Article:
Malaysia Airlines (MAS) slumped to a net loss of ringgit (M$) 375 million ($118 million) for the quarter ended 30 September as increased competition in the Malaysian market impacted yields and a weakening of the ringgit translated into higher costs.
This poor performance is a reversal from the net profit of M$37.1 million the Oneworld carrier posted in the same period last year.
During the quarter, operating revenue rose 13% to M$3.78 billion as the carrier put in an additional 20% capacity and achieved a 37% increase in passenger traffic. The "intensifying competition" with new competitors putting additional capacity into the market, however, put pressure on pricing, impacting yields, says MAS.
Operating expenses also rose 16% to M$3.85 billion mainly due to the high fuel costs and non-fuel variables which rose in line with capacity increase, high airport charges and the weakening of the ringgit against the US dollar.
MAS says it also intensified its advertising and promotional activities during the period as part of a long-term strategy to strengthen its presence in key markets amid intense competition.
The quarter's results also translated into a net loss of RM830 million for the first nine months of the year, widening losses of M$484 million recorded for the same period last year. Its cash flow position, however, remains positive at M$5.32 billion.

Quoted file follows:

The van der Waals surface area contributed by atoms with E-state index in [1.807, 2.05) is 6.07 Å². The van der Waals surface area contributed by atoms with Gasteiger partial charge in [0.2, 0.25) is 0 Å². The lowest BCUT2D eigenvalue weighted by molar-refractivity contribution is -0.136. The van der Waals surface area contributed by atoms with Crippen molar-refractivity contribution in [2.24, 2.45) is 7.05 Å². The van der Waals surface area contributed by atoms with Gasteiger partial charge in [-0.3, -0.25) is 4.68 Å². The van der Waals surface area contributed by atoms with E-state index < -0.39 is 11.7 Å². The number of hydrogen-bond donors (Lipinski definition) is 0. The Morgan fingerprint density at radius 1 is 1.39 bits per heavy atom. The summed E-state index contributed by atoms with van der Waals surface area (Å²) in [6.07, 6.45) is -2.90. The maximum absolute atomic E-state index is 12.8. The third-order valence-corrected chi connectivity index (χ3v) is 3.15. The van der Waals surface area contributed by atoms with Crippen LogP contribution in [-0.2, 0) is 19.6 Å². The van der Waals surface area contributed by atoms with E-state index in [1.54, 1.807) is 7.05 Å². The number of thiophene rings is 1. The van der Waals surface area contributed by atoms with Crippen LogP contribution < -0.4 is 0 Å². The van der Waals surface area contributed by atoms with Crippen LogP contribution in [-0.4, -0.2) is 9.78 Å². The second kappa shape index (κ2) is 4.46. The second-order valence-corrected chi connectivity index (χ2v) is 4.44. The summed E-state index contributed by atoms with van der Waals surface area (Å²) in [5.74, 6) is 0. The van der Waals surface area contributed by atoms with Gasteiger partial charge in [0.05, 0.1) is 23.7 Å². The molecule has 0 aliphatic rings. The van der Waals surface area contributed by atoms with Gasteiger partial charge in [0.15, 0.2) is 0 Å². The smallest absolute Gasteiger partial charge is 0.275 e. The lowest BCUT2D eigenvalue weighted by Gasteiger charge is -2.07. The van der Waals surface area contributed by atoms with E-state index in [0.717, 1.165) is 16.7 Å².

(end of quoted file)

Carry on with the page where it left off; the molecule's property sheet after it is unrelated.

“We are extremely disappointed with these results, which emphasise the need to maintain our focus on cost control and drive improved efficiency and performance across all divisions. Our cost reduction exercise will be intensified and accelerated to remain competitive, covering all aspect of the business operations,” says group chief executive Ahmad Jauhari Yahya.
He adds that the carrier's load factor has, however, grown 10 percentage points from a year ago to 85%, and that the market has reacted well to its new aircraft, increased capacity, new destinations and increased frequency.
"The airline sector has always been extremely competitive and the ASEAN region is no exception, with many airlines investing heavily in new aircraft and new products and services. This has resulted in a significant increase in capacity and many airlines are competing aggressively for market share," says Ahmad.
MAS has, to date, taken delivery of 16 new aircraft in 2013, as part of its ongoing fleet renewal programme. The Airbus A380s have replaced the fuel-thirsty Boeing 747s, while 737-800s are replacing the ageing 737-400s.